One Week Later: Nintendo’s NYC Press Conference


After what could safely be called an underwhelming E3 presentation, Nintendo needed to sell the world on the Wii U in a big way. Last week Nintendo held four different press events targeted towards gaming’s major regions of North America, Europe, and Japan. With some time passed to properly digest the information, I look back on the NYC event to see if Nintendo was able to sell the Wii U to the gamers who came away disappointed at E3.


Price is right


The one question on everyone’s mind earlier this year at E3 was release date and price. While we walked away from that event with the question still looming over our heads, Nintendo didn’t let it get in the way of last Thursday’s conference. They immediately announced that the Wii U will release on November 18th for 299.99 to 349.99. While the date had long been suspected, the announced pricing of the console comes as a relief. Analysts and gamers had been speculating that the price could come in anywhere between 249.99 to 499.99 and while a lower price would always be preferred, the 300 dollar range is a more than acceptable one. At this price range Nintendo can position itself aggressively next to similarly priced consoles in the twilight of their lives. While Sony and Microsoft can tout a back catalog of titles, for shoppers, knowing that your holiday investment will still be relevant in four to five years is more important.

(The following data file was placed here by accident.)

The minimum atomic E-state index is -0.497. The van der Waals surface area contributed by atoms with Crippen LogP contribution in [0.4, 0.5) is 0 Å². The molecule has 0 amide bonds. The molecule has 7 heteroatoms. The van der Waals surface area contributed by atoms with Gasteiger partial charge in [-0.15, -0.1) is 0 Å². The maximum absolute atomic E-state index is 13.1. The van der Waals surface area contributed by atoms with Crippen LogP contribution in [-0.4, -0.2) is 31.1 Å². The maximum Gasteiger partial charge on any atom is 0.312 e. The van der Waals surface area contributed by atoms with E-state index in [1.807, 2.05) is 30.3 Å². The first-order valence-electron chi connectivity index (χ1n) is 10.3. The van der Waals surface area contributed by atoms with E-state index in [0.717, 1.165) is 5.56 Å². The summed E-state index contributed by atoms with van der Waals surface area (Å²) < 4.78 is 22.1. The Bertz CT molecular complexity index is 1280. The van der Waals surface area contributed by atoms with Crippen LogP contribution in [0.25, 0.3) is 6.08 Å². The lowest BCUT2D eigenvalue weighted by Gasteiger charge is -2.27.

Old Favorites


With price and date out of the way, Nintendo went to work appeasing their long term fans by providing demonstrations for Nintendo Land and New Super Mario Brothers U. While I have been looking forward to Nintendo Land for a long time, a large number of fans have been less than enthused by the title. The Wii had been home to a large number of minigame collections and genre fatigue had started to kick in years ago. Luckily Nintendo Land came out of the conference looking impressive with new attractions like Metroid Blast taking a large amount of the conferences spotlight. New Super Mario Brothers U had always looked  like an impressive platformer but many worried if releasing New Super Mario Brothers 2 just months earlier would cannibalize sales and players interest. Luckily it appears that New Super Mario Brothers U is the  stronger title out of the pair, with gameplay elements taking from the best of  the New series as well as from the older mainline series. If any doubts remained on Thursday in regards to the strength of these titles, I think they can safely be put away.


Living Room Dominance